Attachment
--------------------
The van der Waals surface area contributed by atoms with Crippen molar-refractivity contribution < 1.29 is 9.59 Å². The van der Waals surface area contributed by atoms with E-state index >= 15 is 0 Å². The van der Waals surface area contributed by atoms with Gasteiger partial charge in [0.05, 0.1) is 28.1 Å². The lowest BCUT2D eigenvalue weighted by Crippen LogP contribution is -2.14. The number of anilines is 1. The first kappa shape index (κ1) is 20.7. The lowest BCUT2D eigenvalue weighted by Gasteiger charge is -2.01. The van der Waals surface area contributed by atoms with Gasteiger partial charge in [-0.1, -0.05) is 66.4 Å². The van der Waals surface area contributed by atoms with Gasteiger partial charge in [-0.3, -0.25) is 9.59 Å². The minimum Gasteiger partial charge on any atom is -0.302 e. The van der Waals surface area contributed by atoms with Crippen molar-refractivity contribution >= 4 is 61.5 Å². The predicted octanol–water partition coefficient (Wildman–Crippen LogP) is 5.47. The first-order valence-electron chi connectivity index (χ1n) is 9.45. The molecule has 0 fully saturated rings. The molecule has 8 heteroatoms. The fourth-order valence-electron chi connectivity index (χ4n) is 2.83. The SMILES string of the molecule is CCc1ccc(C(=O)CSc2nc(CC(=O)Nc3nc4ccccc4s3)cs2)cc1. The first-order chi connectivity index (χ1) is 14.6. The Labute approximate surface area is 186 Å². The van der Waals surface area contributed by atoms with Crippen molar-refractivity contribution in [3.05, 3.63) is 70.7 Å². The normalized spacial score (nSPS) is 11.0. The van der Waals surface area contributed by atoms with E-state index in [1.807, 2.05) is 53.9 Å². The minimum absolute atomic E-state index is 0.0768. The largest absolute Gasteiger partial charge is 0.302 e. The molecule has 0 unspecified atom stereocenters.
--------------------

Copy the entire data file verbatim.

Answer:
The van der Waals surface area contributed by atoms with Crippen molar-refractivity contribution < 1.29 is 9.59 Å². The van der Waals surface area contributed by atoms with E-state index >= 15 is 0 Å². The van der Waals surface area contributed by atoms with Gasteiger partial charge in [0.05, 0.1) is 28.1 Å². The lowest BCUT2D eigenvalue weighted by Crippen LogP contribution is -2.14. The number of anilines is 1. The first kappa shape index (κ1) is 20.7. The lowest BCUT2D eigenvalue weighted by Gasteiger charge is -2.01. The van der Waals surface area contributed by atoms with Gasteiger partial charge in [-0.1, -0.05) is 66.4 Å². The van der Waals surface area contributed by atoms with Gasteiger partial charge in [-0.3, -0.25) is 9.59 Å². The minimum Gasteiger partial charge on any atom is -0.302 e. The van der Waals surface area contributed by atoms with Crippen molar-refractivity contribution >= 4 is 61.5 Å². The predicted octanol–water partition coefficient (Wildman–Crippen LogP) is 5.47. The first-order valence-electron chi connectivity index (χ1n) is 9.45. The molecule has 0 fully saturated rings. The molecule has 8 heteroatoms. The fourth-order valence-electron chi connectivity index (χ4n) is 2.83. The SMILES string of the molecule is CCc1ccc(C(=O)CSc2nc(CC(=O)Nc3nc4ccccc4s3)cs2)cc1. The first-order chi connectivity index (χ1) is 14.6. The Labute approximate surface area is 186 Å². The van der Waals surface area contributed by atoms with Crippen molar-refractivity contribution in [3.05, 3.63) is 70.7 Å². The normalized spacial score (nSPS) is 11.0. The van der Waals surface area contributed by atoms with E-state index in [1.807, 2.05) is 53.9 Å². The minimum absolute atomic E-state index is 0.0768. The largest absolute Gasteiger partial charge is 0.302 e. The molecule has 0 unspecified atom stereocenters.